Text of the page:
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Biden, 80, announces plan to run for re-election in 2024


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President Joe Biden dismissed concerns about his aging as he formally announced Tuesday that he is running for re-election in 2024.

He asked voters to give him more time to “finish the job” he started when he was sworn into office, and to put aside their concerns about extending the term of America’s oldest president for another four years.

Biden, who will turn 86 at the end of a second term, is betting on his legislative achievements in the first term, and his more than 50 years of experience in Washington will be more important than concerns about his age.

He faces a smooth path to winning his party’s nomination, with no serious Democratic challenger. But he remains prepared for an uphill battle to retain the presidency in a deeply divided country.

The announcement, in a three-minute video, comes on the four-year anniversary when Biden announced to the White House in 2019, promising to heal the “soul of the nation” amid the turbulent presidency of Donald Trump — a goal he has remained elusive.

“I said we are in a fight for the soul of America and we still are,” Biden said. “The question we face is whether in the coming years we will have more freedom or less freedom. More rights or fewer.”

While the question of seeking re-election is a given to most modern presidents, this has not always been the case for Biden, with a prominent segment of Democratic voters indicating they would prefer not to run, in part because of his age — concerns Biden described as “completely legitimate” but not addressed. Live in the launch video.

However, few things have united Democratic voters like the prospect of a Trump return to power. And Biden’s political standing within his party has stabilized after Democrats had a stronger-than-expected showing in last year’s midterm elections, as the president embarked on a run again on the same issues that strengthened his party last fall, particularly on preserving abortion access.

“Freedom. Personal freedom is fundamental to who we are as Americans. Nothing is more important. Nothing is more sacred,” Biden said in the launch video, which portrayed the Republican Party as an extremist trying to roll back access to abortion, cut Social Security, restrict voting rights and ban books with which they disagree. “Across the country, MAGA extremists are lining up to take away those basic freedoms.”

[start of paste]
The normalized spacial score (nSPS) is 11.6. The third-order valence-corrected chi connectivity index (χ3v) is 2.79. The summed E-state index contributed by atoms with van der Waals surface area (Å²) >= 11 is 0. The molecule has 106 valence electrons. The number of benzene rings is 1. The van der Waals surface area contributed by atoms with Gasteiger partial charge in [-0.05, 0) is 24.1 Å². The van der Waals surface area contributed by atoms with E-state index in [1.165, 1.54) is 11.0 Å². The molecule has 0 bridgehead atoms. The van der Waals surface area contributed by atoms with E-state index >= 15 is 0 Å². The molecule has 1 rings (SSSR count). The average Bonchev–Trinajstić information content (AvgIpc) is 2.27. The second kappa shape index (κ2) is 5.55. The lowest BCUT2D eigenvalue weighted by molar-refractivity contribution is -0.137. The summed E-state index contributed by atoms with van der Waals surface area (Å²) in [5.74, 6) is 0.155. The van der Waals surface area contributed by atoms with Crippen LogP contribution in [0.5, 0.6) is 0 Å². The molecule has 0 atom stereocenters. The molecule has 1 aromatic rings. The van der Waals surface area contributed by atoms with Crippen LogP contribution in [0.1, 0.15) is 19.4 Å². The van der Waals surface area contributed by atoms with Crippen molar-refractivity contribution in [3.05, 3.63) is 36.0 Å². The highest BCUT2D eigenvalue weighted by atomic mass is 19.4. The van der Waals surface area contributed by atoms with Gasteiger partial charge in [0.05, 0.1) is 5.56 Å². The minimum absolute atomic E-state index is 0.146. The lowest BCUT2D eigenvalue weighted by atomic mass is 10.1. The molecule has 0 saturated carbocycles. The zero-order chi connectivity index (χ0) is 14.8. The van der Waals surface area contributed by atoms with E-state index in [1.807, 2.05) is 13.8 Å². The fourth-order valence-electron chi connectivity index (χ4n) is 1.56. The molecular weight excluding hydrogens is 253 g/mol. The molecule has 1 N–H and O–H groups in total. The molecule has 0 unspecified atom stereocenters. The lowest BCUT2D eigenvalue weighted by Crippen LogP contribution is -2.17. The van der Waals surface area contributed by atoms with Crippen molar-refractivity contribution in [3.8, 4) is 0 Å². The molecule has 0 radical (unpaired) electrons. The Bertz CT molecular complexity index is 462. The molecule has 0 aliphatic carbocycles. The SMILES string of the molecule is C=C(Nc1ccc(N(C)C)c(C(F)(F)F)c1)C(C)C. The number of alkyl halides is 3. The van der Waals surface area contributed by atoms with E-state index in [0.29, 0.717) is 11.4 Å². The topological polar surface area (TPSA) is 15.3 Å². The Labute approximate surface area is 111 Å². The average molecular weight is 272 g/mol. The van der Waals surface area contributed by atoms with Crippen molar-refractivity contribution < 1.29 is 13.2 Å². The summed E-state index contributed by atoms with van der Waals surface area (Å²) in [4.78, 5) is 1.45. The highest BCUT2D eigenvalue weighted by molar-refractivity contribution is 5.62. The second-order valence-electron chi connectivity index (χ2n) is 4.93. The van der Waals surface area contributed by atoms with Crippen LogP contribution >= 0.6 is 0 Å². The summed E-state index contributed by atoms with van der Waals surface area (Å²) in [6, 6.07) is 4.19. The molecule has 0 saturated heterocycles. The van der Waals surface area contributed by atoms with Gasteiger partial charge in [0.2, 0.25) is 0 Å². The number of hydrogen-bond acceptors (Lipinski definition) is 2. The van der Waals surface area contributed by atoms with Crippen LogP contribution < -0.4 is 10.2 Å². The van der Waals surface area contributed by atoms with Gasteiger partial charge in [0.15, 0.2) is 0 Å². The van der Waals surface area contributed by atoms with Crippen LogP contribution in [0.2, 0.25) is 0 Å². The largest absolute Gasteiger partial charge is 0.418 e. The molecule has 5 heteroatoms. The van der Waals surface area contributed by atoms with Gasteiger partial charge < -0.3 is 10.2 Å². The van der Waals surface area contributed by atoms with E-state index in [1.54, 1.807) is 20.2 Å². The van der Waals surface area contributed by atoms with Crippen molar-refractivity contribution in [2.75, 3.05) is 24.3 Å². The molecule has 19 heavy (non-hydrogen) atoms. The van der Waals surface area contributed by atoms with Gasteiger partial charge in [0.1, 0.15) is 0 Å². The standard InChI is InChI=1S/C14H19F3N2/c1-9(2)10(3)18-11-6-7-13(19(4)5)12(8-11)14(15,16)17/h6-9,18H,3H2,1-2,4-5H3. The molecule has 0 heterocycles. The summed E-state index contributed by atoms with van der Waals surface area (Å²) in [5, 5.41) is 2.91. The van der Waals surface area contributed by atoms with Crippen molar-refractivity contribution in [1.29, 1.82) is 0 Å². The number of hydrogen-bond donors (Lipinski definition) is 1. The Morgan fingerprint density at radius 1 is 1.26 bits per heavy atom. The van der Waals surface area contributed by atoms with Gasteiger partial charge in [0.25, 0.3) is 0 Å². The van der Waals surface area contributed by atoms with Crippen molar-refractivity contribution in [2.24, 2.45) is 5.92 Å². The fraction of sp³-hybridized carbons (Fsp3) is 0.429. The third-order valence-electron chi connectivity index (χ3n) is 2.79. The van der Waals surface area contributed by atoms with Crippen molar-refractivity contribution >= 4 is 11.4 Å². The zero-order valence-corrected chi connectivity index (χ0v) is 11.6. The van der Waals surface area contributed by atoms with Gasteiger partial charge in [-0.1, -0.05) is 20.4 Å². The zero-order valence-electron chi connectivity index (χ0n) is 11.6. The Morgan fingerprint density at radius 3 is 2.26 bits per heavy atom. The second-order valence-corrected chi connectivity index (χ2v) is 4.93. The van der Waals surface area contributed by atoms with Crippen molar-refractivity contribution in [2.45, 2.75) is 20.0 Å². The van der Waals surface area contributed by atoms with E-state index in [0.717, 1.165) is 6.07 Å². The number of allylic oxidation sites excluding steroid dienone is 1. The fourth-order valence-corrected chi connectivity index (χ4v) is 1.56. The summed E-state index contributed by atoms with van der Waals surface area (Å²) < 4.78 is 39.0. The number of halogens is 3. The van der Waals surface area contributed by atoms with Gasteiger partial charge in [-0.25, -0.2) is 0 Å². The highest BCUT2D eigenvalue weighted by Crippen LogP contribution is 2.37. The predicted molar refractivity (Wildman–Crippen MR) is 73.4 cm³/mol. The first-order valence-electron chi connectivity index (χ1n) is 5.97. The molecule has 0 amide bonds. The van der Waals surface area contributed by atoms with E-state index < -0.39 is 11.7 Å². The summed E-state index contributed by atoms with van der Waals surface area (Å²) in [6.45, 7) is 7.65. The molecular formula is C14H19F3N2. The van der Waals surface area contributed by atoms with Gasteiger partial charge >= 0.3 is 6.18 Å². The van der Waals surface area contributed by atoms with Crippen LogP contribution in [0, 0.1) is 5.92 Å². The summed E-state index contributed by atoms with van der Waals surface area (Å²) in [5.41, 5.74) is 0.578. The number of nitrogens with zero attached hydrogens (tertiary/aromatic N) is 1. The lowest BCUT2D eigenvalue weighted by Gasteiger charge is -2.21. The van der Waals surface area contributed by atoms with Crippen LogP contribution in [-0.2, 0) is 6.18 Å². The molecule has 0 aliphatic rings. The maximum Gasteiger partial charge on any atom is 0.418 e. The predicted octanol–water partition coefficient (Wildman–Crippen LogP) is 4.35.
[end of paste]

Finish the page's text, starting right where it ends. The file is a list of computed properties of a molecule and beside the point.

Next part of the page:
“This is not the time for complacency,” Biden added. “That is why I am running for re-election.”

As the campaign profiles begin to shape, Biden plans to campaign on his record. He spent the first two years of his presidency fighting the coronavirus pandemic and paying major bills like a bipartisan infrastructure package and legislation to boost high-tech manufacturing and climate measures.

With Republicans now in control of the House of Representatives, Biden has shifted his focus to implementing those formidable laws and making sure voters credit him for improvements while sharpening his antithesis to the GOP ahead of an expected showdown over raising the nation’s borrowing limit that could prove debilitating. The consequences for the country’s economy.

But the president also has multiple policy goals and unfulfilled promises from his first campaign, in which he pleaded with voters to give him another chance to deliver.

“Let’s get this job done. I know we can,” Biden said in the video, repeating a mantra he said dozens of times during his February State of the Union address, scoring everything from passing a ban on assault weapons and lowering the cost of prescription drugs to legalizing a national right to abortion after the Supreme Court ruled last year to overturn Roe v. Wade.

Buoyed by the midterm results, Biden plans to continue to portray all Republicans as espousing what he calls “extreme maga” policies — a reference to Trump’s “Make America Great Again” slogan — regardless of whether his predecessor ends up on the 2024 ballot.

He’s spent the past several months on road-testing campaign themes, including painting Republicans as fighting for tax cuts for corporations and the wealthy as he tries to slash Social Safety Net benefits that Americans rely on every day and roll back access to abortion services.

Speaking in short video clips and photos of key moments in his presidency, footage of assorted Americans and flashes of his outspoken Republican opponents, including Trump, Florida Gov. Ron DeSantis and Rep. Marjorie Taylor Greene of Georgia, Biden exhorted his supporters to “this is our moment” to stand up for democracy. Defend our personal freedoms. Stand up for the right to vote and our civil rights.”

Biden also plans to point to his work over the past two years strengthening US alliances, leading a global coalition to support Ukraine’s defenses against a Russian invasion and getting the US back into the Paris climate agreement. But public support in the United States for Ukraine has waned in recent months, and some voters question the flow of tens of billions of dollars in military and economic aid to Kiev.

The president faces lingering criticism over his administration’s messy withdrawal from Afghanistan in 2021 after nearly 20 years of war, which has undermined the image of competence he aimed to project to the world, and finds himself the target of GOP attacks over his immigration and economic policies.

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